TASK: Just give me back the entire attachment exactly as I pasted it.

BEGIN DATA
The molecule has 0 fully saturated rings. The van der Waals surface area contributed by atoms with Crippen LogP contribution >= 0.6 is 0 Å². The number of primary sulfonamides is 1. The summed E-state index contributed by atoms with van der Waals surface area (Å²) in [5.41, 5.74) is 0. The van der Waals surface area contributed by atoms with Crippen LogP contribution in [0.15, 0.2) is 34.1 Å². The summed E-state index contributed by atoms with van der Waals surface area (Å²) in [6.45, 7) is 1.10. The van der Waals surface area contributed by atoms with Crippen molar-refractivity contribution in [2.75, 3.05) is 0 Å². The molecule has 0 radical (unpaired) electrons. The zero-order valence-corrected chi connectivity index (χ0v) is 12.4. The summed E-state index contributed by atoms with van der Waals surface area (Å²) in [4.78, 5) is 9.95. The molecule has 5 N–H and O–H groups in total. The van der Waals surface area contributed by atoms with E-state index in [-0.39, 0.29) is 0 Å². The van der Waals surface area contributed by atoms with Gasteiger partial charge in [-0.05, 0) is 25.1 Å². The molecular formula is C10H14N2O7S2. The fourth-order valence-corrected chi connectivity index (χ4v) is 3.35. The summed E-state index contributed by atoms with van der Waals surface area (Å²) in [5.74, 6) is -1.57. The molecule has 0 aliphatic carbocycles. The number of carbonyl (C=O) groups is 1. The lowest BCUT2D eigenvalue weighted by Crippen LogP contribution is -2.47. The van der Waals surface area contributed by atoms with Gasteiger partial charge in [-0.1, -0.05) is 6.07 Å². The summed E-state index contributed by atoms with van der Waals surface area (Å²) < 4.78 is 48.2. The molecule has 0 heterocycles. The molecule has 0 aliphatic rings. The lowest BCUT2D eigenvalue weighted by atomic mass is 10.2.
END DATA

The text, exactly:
The molecule has 0 fully saturated rings. The van der Waals surface area contributed by atoms with Crippen LogP contribution >= 0.6 is 0 Å². The number of primary sulfonamides is 1. The summed E-state index contributed by atoms with van der Waals surface area (Å²) in [5.41, 5.74) is 0. The van der Waals surface area contributed by atoms with Crippen LogP contribution in [0.15, 0.2) is 34.1 Å². The summed E-state index contributed by atoms with van der Waals surface area (Å²) in [6.45, 7) is 1.10. The van der Waals surface area contributed by atoms with Crippen molar-refractivity contribution in [2.75, 3.05) is 0 Å². The molecule has 0 radical (unpaired) electrons. The zero-order valence-corrected chi connectivity index (χ0v) is 12.4. The summed E-state index contributed by atoms with van der Waals surface area (Å²) in [4.78, 5) is 9.95. The molecule has 5 N–H and O–H groups in total. The van der Waals surface area contributed by atoms with E-state index in [-0.39, 0.29) is 0 Å². The van der Waals surface area contributed by atoms with Gasteiger partial charge in [-0.05, 0) is 25.1 Å². The molecular formula is C10H14N2O7S2. The fourth-order valence-corrected chi connectivity index (χ4v) is 3.35. The summed E-state index contributed by atoms with van der Waals surface area (Å²) in [5.74, 6) is -1.57. The molecule has 0 aliphatic carbocycles. The number of carbonyl (C=O) groups is 1. The lowest BCUT2D eigenvalue weighted by Crippen LogP contribution is -2.47. The van der Waals surface area contributed by atoms with Gasteiger partial charge in [-0.1, -0.05) is 6.07 Å². The summed E-state index contributed by atoms with van der Waals surface area (Å²) < 4.78 is 48.2. The molecule has 0 heterocycles. The molecule has 0 aliphatic rings. The lowest BCUT2D eigenvalue weighted by atomic mass is 10.2.